PINELLAS COUNTY, Fla. (WFLA)-A Pinellas woman was shocked to learn her father’s medication for a traumatic brain injury was stopped by a computer at the Bill Young Medical Center at Bay Pines, and as a result, she says her father was left in a near vegetative state.

“It’s called being flat, there’s no expression, no cognition no movement on his own his arms legs, unable to speak even open his eyes,” said Brandye Jackson, the daughter and caregiver of Air Force veteran Tom Barr.

In an effort to curb the overprescribing of narcotics and controlled substances, a computer, not a doctor is turning off or stopping prescriptions at the VA hospitals.

Records show Barr’s medication was stopped by a computer at the facility. The doctor who was supposed to catch the error did not.

Jackson says her father suffered a traumatic injury four years ago, and the drugs Methylphenidate or Ritalin help him function.

“Because he has nothing to make his brain fire. Without that medication his brain won’t fire,” Ms. Jackson explained.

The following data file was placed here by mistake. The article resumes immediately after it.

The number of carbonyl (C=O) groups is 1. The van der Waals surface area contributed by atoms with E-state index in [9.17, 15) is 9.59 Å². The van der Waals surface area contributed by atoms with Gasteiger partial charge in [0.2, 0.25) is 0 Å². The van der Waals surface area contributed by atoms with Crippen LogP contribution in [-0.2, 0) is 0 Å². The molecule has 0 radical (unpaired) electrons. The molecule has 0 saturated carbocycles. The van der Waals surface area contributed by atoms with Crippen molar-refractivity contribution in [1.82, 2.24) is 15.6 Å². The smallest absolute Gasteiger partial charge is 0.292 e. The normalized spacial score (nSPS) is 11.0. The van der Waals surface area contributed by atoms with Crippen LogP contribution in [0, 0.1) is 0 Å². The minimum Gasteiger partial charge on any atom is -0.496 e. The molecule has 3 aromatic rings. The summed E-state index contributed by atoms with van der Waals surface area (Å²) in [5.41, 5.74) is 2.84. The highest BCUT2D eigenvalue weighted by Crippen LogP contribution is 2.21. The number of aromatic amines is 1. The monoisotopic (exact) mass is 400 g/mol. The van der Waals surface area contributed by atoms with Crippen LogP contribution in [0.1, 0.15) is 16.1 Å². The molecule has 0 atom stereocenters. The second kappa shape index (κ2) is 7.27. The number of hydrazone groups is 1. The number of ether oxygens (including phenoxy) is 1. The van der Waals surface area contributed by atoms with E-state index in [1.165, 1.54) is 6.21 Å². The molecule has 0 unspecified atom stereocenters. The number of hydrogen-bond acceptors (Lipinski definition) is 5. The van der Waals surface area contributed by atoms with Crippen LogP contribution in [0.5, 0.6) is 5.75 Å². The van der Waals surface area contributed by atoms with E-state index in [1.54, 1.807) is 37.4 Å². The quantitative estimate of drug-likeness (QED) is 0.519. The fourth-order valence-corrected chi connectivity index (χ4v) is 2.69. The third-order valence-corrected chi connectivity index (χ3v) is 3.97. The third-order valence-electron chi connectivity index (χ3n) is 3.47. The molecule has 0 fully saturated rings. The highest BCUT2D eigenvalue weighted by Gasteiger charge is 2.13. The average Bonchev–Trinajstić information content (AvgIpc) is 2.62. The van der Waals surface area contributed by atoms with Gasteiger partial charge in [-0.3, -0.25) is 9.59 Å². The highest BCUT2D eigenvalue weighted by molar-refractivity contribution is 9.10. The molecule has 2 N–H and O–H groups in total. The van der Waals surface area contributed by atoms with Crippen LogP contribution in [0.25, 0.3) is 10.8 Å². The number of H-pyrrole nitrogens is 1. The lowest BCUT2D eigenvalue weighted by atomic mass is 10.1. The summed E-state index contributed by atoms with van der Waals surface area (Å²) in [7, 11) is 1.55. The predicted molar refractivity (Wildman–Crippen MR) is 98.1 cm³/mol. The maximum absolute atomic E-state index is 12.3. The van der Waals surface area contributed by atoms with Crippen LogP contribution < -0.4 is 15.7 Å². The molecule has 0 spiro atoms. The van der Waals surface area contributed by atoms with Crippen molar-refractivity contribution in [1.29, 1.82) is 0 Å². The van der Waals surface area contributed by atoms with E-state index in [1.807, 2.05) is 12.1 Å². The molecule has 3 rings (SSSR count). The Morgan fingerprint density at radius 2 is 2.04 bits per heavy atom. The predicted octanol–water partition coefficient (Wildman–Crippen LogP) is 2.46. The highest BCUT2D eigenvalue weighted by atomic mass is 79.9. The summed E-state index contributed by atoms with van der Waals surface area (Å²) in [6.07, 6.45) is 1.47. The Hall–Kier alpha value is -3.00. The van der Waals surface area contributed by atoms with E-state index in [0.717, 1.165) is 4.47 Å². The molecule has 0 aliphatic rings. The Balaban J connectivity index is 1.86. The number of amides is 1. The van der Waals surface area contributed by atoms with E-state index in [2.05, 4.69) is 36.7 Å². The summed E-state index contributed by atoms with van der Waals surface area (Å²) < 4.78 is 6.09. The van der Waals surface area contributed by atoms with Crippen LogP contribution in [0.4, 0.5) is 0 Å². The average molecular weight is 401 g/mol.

When Barr was admitted to the facility in January, Jackson says she left staff specific instructions on how to properly care for him.  At the top of her list was the drug Methylphenidate.

“I was told every day that he was getting it, every day,” added Ms. Jackson.

Brandye says she noticed her dad become less alert and responsive.  His medical records show the drug was stopped.

Jackson says a doctor explained that after a patient is hospitalized for seven days, their prescription for a narcotic or a controlled substance is stopped by a computer.

“In his case, this alert went to a doctor who was on vacation, it wasn’t forwarded to any other doctor that was taking over his care, and if nobody looks for the alerts daily, they don’t get seen anyway,” Ms. Jackson said.

A Bay Pines spokesperson Jason Dangel explains that narcotics and controlled substances are stopped when the prescriptions expire.

“This didn’t just happen to my Dad, it’s not just my Dad’s medication that has fallen off, it’s every veteran’s medication,” said Ms. Jackson.

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